If you're SURE about that, then you can sell immediately with no tax cost. And should sell. But calculating basis on shares that have been owned a long time can be tricky if there were stock splits and/or dividends reinvested.

So, some additional questions:

How long has your wife owned the original XOM shares (the first lot purchased)? Were the shares purchased in HER account (vs. being purchased by her father in his account and then given to her as a gift)? Did she reinvest dividends into additional shares?

Sorry for all the questions. I prepare taxes as a volunteer. One of the more complex things we run into is trying to calculate an accurate cost basis for stock that has been held a very long time with dividends reinvested.

Reilyx
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Joined: Fri May 12, 2017 2:36 pm

Re: Questions to Start

Postby Reilyx » Sun May 14, 2017 6:48 am

Chip wrote:If you're SURE about that, then you can sell immediately with no tax cost. And should sell. But calculating basis on shares that have been owned a long time can be tricky if there were stock splits and/or dividends reinvested.

So, some additional questions:

How long has your wife owned the original XOM shares (the first lot purchased)? Were the shares purchased in HER account (vs. being purchased by her father in his account and then given to her as a gift)? Did she reinvest dividends into additional shares?

Sorry for all the questions. I prepare taxes as a volunteer. One of the more complex things we run into is trying to calculate an accurate cost basis for stock that has been held a very long time with dividends reinvested.


All bought under her name in the account starting in 2006. Dividends were reinvested until 2013 at which point we switched to Schwab and they sat in a money market until I noticed it and moved that money to her IRA. No additional shares have been bought since April '13.

I came up with that number by pulling up the shares history in the account and plugging them into the Schwab cost basis calculator. My reservation is that on the day we moved accounts, it shows a bunch of very small share purchases 0.03-0.04-0.1 so on an so forth until its 1-2 shares per transaction then a final large 55 share purchase.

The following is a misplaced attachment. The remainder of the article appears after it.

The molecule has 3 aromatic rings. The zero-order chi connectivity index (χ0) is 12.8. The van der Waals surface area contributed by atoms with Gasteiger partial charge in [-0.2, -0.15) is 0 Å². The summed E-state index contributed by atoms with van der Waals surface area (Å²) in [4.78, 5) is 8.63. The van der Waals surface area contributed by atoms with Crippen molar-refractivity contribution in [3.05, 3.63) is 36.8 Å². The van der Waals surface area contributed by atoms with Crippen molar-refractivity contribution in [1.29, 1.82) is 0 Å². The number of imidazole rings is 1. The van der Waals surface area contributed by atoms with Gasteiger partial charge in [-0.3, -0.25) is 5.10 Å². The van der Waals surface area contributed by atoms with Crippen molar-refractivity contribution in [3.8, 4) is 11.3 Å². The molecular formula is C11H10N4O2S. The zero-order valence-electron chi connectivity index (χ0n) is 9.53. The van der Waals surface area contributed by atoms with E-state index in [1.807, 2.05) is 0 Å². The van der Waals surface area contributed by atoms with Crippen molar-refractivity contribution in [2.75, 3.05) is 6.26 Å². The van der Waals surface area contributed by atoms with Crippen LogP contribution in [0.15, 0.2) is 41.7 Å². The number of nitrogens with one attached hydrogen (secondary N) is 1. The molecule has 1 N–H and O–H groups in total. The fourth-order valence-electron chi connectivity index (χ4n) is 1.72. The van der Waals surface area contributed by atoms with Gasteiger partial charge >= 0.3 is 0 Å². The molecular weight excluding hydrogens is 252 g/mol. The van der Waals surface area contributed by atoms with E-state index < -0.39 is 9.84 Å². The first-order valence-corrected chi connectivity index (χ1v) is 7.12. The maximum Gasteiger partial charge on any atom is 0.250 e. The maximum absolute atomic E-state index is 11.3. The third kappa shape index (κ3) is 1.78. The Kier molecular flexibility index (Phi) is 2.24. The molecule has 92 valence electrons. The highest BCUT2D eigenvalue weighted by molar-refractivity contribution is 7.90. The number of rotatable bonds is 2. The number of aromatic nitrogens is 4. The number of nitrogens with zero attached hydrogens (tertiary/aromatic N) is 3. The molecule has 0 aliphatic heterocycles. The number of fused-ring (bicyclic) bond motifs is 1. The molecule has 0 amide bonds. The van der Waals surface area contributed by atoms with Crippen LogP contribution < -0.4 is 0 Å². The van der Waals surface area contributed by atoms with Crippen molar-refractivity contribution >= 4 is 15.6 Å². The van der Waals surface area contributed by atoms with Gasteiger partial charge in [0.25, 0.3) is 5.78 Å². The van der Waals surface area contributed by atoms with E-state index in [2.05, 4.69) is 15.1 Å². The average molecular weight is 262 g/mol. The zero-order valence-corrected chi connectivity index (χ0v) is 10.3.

These all say the cost basis information is missing but when I put the sum of all the shares from that day into the calculator it spit out a number. That's why I'm not totally sure. I can definitely say no additional shares have been bought since that day though.

Chip
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Re: Questions to Start

Postby Chip » Sun May 14, 2017 7:23 am

Reilyx wrote:All bought under her name in the account starting in 2006. Dividends were reinvested until 2013 at which point we switched to Schwab and they sat in a money market until I noticed it and moved that money to her IRA. No additional shares have been bought since April '13.

I came up with that number by pulling up the shares history in the account and plugging them into the Schwab cost basis calculator. My reservation is that on the day we moved accounts, it shows a bunch of very small share purchases 0.03-0.04-0.1 so on an so forth until its 1-2 shares per transaction then a final large 55 share purchase.


I don't have access to the Schwab calculator, but it might not be accurate if you moved the account to Schwab after reinvesting for a few years. The good news is that if you have good records you can pretty easily reconstruct the total cost basis.

You'll need:
Original purchase price (including commission)
The total amount of dividends that were reinvested. But not the dividends that she took in cash and didn't reinvest.
Cost of any additional purchases.

Total cost basis is the sum of all of these. I'm assuming there have never been any sales. If there have been, that's important.

You can probably get most of these from her tax returns/1099-DIVs if she still has them. If not, you can probably do a decent job of reconstruction from public records. You only have to reconstruct through 2010. For purchases from 2011 on brokers were required to track cost basis. So you should have good info on reinvestments occuring in 2011-2013.

Another possibility is if she has records from the broker prior to Schwab. Cost basis of shares acquired there through dividend reinvestment may be tracked.

Just let us know the info you have and I suspect we can get pretty close.

Reilyx
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Re: Questions to Start

Postby Reilyx » Sun May 14, 2017 9:28 am

Chip wrote:I don't have access to the Schwab calculator, but it might not be accurate if you moved the account to Schwab after reinvesting for a few years. The good news is that if you have good records you can pretty easily reconstruct the total cost basis.

You'll need:
Original purchase price (including commission)
The total amount of dividends that were reinvested. But not the dividends that she took in cash and didn't reinvest.
Cost of any additional purchases.

Total cost basis is the sum of all of these. I'm assuming there have never been any sales. If there have been, that's important.

You can probably get most of these from her tax returns/1099-DIVs if she still has them. If not, you can probably do a decent job of reconstruction from public records. You only have to reconstruct through 2010. For purchases from 2011 on brokers were required to track cost basis. So you should have good info on reinvestments occuring in 2011-2013.